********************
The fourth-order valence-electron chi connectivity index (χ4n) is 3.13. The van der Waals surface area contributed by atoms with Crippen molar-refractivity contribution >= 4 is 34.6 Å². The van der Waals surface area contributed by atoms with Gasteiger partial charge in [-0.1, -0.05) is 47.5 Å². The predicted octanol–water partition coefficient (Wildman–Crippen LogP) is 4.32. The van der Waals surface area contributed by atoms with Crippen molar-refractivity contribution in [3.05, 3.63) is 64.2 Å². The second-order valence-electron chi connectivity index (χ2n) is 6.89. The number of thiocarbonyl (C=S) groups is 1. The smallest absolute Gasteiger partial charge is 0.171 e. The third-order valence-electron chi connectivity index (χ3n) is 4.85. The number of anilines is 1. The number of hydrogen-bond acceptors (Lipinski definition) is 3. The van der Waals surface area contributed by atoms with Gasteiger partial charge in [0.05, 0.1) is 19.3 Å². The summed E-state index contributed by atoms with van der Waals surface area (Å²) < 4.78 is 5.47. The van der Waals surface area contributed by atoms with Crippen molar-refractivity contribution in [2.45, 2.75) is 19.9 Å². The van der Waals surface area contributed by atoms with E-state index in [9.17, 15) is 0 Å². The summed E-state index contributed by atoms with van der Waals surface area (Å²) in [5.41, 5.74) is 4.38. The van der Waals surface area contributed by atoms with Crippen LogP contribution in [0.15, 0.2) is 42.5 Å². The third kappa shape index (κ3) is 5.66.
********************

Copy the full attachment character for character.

The fourth-order valence-electron chi connectivity index (χ4n) is 3.13. The van der Waals surface area contributed by atoms with Crippen molar-refractivity contribution >= 4 is 34.6 Å². The van der Waals surface area contributed by atoms with Gasteiger partial charge in [-0.1, -0.05) is 47.5 Å². The predicted octanol–water partition coefficient (Wildman–Crippen LogP) is 4.32. The van der Waals surface area contributed by atoms with Crippen molar-refractivity contribution in [3.05, 3.63) is 64.2 Å². The second-order valence-electron chi connectivity index (χ2n) is 6.89. The number of thiocarbonyl (C=S) groups is 1. The smallest absolute Gasteiger partial charge is 0.171 e. The third-order valence-electron chi connectivity index (χ3n) is 4.85. The number of anilines is 1. The number of hydrogen-bond acceptors (Lipinski definition) is 3. The van der Waals surface area contributed by atoms with Gasteiger partial charge in [0.05, 0.1) is 19.3 Å². The summed E-state index contributed by atoms with van der Waals surface area (Å²) < 4.78 is 5.47. The van der Waals surface area contributed by atoms with Crippen molar-refractivity contribution in [2.45, 2.75) is 19.9 Å². The van der Waals surface area contributed by atoms with E-state index in [9.17, 15) is 0 Å². The summed E-state index contributed by atoms with van der Waals surface area (Å²) in [5.41, 5.74) is 4.38. The van der Waals surface area contributed by atoms with Crippen LogP contribution in [0.15, 0.2) is 42.5 Å². The third kappa shape index (κ3) is 5.66.